The War Between Google and the ACCC: What Does it Mean for Users?

by Sonia Hickey

A high profile online campaign has drawn the battle lines between Google and the Australian consumer watchdog (the ACCC), over proposed new laws which would require Google to share its advertising revenue with news outlets.

Earlier this week Google began targeting users with an online campaign in the form of an open letter from its Australian Managing Director, Mel Silva, which told Australians that the way they use the search engine everyday was at risk from new regulation begging proposed by the ACCC. 

Google makes bold claims

“We need to let you know about new government regulation that will hurt how Australians use Google Search and YouTube,” the letter states. “A proposed law, the News Media Bargaining Code, would force us to provide you with a dramatically worse Google Search and YouTube, could lead to your data being handed over to big news businesses, and would put the free services you use at risk in Australia.”

Certainly, users pricked up their ears – this is a service that we’ve come to rely on and use with increasing frequency, every day. We love its simplicity and reliability, so to suggest that it might ‘get worse’ made a lot of people concerned.

But the dramatic and emotive wording in the letter does make several bold claims, some of which misconstrue the facts behind the new proposed laws, which have been in draft for months, and were released at the end of July for consultation with industry players.

Should Google pay for content?

The new laws – as their name suggests – are a bargaining code. They were proposed as a result of the landmark digital platforms inquiry in December 2019, and are aimed at addressing a number of issues that arose from the inquiry, including user privacy and greater transparency around how information collected is used.

A key concern of the inquiry was the finding that in Australia, Google and Facebook are profiting from content generated by Australian media organizations. In April this year, Treasurer Josh Frydenberg went into bat for media companies which had been unsuccessful in their own negotiations with these tech giants by fast-tracking the new code, and despite originally intending for it to have ‘voluntary’ buy-in from industry participants, made it clear the code will now be mandatory.

In the past several years as digital platforms have disrupted traditional newspaper and magazine news services changing the way we all receive our news and entertainment. As a result,  media outlets have been suffering a decline in revenue, although the media sector has remained relatively healthy.

However, since the Covid-19 pandemic, financial woes have been compounded, particularly for smaller media outlets, and since March more than a hundred regional and rural newspapers across the nation have either shut down or stopped printing, and hundreds of journalists have been made redundant as advertising revenue plummets.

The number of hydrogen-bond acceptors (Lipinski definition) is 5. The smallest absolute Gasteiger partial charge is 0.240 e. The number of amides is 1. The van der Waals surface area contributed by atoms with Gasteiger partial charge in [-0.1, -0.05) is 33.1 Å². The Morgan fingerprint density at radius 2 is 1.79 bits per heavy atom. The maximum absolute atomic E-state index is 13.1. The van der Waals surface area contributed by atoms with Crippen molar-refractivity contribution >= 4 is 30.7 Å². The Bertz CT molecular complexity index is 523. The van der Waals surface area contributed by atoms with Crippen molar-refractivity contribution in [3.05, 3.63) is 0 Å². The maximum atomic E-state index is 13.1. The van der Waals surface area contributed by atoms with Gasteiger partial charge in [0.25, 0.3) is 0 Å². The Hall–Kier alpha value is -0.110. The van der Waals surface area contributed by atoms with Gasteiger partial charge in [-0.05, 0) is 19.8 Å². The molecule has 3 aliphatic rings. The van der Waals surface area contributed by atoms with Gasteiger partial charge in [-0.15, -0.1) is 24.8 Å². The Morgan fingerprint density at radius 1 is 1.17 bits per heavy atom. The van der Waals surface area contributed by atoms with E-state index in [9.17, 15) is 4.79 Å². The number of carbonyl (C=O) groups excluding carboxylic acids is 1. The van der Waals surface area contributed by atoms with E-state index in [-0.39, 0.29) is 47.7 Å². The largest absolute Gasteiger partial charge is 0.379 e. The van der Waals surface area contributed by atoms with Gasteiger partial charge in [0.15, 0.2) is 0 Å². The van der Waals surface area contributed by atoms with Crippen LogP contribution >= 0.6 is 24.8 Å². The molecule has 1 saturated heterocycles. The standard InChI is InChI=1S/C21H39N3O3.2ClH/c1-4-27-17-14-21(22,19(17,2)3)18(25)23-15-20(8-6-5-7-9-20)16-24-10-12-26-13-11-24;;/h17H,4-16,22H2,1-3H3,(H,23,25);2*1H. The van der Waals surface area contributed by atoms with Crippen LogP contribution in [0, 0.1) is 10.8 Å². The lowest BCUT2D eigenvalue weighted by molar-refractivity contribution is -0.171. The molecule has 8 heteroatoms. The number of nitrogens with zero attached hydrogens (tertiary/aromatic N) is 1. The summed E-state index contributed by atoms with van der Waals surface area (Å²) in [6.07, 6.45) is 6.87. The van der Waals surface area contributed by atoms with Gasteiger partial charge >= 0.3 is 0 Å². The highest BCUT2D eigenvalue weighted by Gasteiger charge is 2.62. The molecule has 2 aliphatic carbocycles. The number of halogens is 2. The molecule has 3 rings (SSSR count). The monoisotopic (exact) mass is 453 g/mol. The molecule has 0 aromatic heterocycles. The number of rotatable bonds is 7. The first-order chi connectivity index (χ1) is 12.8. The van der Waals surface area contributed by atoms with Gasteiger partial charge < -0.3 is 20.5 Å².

The proposed new Code of Conduct

Under the proposed new code, news companies are able to more effectively address what they say is a ‘power imbalance’ giving them the opportunity to negotiate as a collective for content which appears in their news feeds and search results.

The draft code will outline requirements for these big companies to negotiate in good faith how to pay news media for use of their content, advise news media in advance of algorithm changes that would affect content rankings, as well as prioritise original source news content in search page results, and share data with media companies.

The code will also include penalties and binding dispute resolution mechanisms for negotiations between the digital platforms and news businesses. It will also define news content that would be covered by the code, and will encompass services beyond Google search and Facebook’s main platform, such as Instagram and Twitter.

It does not require Google to charge users for search and YouTube streaming, unless it makes its own decision to do so, and it does not require Google to share any additional user data with Australian news businesses unless it chooses to do so.

Hitting back at the open letter from Google, Communications Minister Paul Fletcher outlined the reality of the revenue numbers. Google has a market capitalisation of $US 1,200 billion while the market capitalisation of News Corp – the biggest of the Australian news businesses – is $US9 billion. Nine Entertainment Ltd is $US2 billion.

According to the ACCC, tech giants such as Google and Facebook made roughly $6bn from the online advertising market in Australia in 2018.

What happens next?

Both Google and Facebook greeted the original news of the code with disdain, and both vowed to fight the proposed regulations. But neither in the past, been known to be overly co-operative with the Australian government. Both have fought hard against the Australian Tax Office over tax obligations, having only just settled disputes that are years old, in the past several months.

Facebook also came under fire from the Australian Electoral Commission in 2019 and was forced to remove some ‘fake news’ content relating to the election.

What happens next remains unclear, but Google has also withdrawn services entirely in certain countries due to new regulations. Back in 2014, it shut down its Google News service in Spain after it was asked to pay for the news snippets it displayed.

Author

Sonia Hickey

Sonia Hickey is a freelance writer, magazine journalist and owner of 'Woman with Words'. She has a strong interest in social justice, and is a member of the Sydney Criminal Lawyers® content team.

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